The people said systemic risks posed by DHFL’s debt pile may have altered Sebi’s view, which till recently had reservations on 'standstill' agreements. DHFL's outstanding debt stands at Rs 90,000 crore, similar to that of IL&FS. Overall, 160 MF schemes were exposed to the tune of Rs 4,200 crore as of May-end, before the DHFL
default triggered industry-wide markdowns.
“This one-time relaxation will enable MFs to create a ‘special’ side-pocket for the DHFL’s resolution plan. This will be subject to approval from trustees and be a voluntary option for MFs,” said an industry official, requesting anonymity.
"Finally, MFs will have to take a call on whether becoming part of the ICA is a prudent move, and should look at legal options," the official added. An email query sent to Sebi
didn't elicit a response at the time of going press. People in the know said the finance ministry is also likely to give inputs to Sebi.
Industry sources suggested the major hurdle in giving such a relaxation could be the fact that the credit event (DHFL
debentures downgraded to below-investment grade) happened 2-3 months ago.
Sebi's December circular on side-pocketing said the decision on side-pocket needs to be taken on the day of credit event. On Friday, DSP MF said it was taking the legal route to recover its dues of Rs 75 crore related to commercial papers (CPs) that matured on June 25.
Responding to a query, the fund house categorically stated it had no intention of disturbing the ICA process.
The fund house added that legal proceedings are related to DHFL’s balance dues it said it would clear in two days from the maturity date. An email sent to DHFL was unanswered at the time of going to press.
According to industry sources, most MFs still prefer the ICA over legal options. "It is possible that more MFs are yet to receive dues related to these CPs.
However, most fund houses feel DHFL needs to remain a going-concern for optimum recovery," said a fund manager, requesting anonymity.
“A long-drawn legal proceeding could adversely impact the resolution process. It may also deter strategic investors,” he added. The CPs in question matured few days before the ICA's reference date (June 29) — the date when lenders refer the borrower for resolution under the ICA.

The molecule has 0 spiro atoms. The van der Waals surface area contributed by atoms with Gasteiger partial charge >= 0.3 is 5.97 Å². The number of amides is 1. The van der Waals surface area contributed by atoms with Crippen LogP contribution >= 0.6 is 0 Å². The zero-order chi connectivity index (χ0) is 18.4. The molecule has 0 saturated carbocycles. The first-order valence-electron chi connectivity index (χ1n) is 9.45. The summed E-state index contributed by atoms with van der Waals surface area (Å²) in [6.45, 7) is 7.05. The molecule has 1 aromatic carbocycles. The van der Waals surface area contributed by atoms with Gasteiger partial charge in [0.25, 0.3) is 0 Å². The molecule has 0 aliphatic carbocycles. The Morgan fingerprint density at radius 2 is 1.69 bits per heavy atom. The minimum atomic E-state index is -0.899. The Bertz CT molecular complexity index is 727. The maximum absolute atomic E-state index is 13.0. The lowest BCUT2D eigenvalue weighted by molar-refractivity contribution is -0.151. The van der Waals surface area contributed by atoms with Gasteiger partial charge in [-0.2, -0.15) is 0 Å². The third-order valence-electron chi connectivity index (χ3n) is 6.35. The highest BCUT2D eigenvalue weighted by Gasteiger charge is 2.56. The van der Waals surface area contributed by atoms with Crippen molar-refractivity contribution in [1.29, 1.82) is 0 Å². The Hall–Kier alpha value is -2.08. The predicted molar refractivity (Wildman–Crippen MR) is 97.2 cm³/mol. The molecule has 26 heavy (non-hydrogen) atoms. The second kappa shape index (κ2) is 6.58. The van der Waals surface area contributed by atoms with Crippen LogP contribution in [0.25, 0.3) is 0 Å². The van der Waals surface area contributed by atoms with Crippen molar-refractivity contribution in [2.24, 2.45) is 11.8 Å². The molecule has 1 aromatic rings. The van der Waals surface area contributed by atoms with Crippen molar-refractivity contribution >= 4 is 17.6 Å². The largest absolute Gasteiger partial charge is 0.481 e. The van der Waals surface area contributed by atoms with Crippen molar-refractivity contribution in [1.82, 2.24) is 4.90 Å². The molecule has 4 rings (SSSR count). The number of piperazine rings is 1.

Among other regulatory requirements, MFs need to incorporate the provision of ‘segregated-portfolio’ in the scheme information documents, along with adequate disclosures, before they can use the side-pocket mechanism.
As the provision of ‘segregated-portfolio’ is a change in fundamental attribute of the scheme, it also requires the scheme to give a 30-day exit-load free window to investors. Further, MFs need to put in place a detailed policy on the creation of a segregated portfolio, which is approved by the trustees.
The regulator’s stance on MFs on ‘standstill’ agreements had put fund houses in a dilemma on whether they could be part of the ICA, given that relaxation of repayment terms was key to the framework.
In June, Sebi chairman Ajay Tyagi
had said the regulator doesn't recognise 'standstill' agreements with promoters. Earlier this year, MFs had entered into an agreement with Essel promoters to extend the debt repayment timeline.
“However, with the banking system driving the resolution process and other regulators coming on board, Sebi may have to look at DHFL as a special case,” said a fund manager.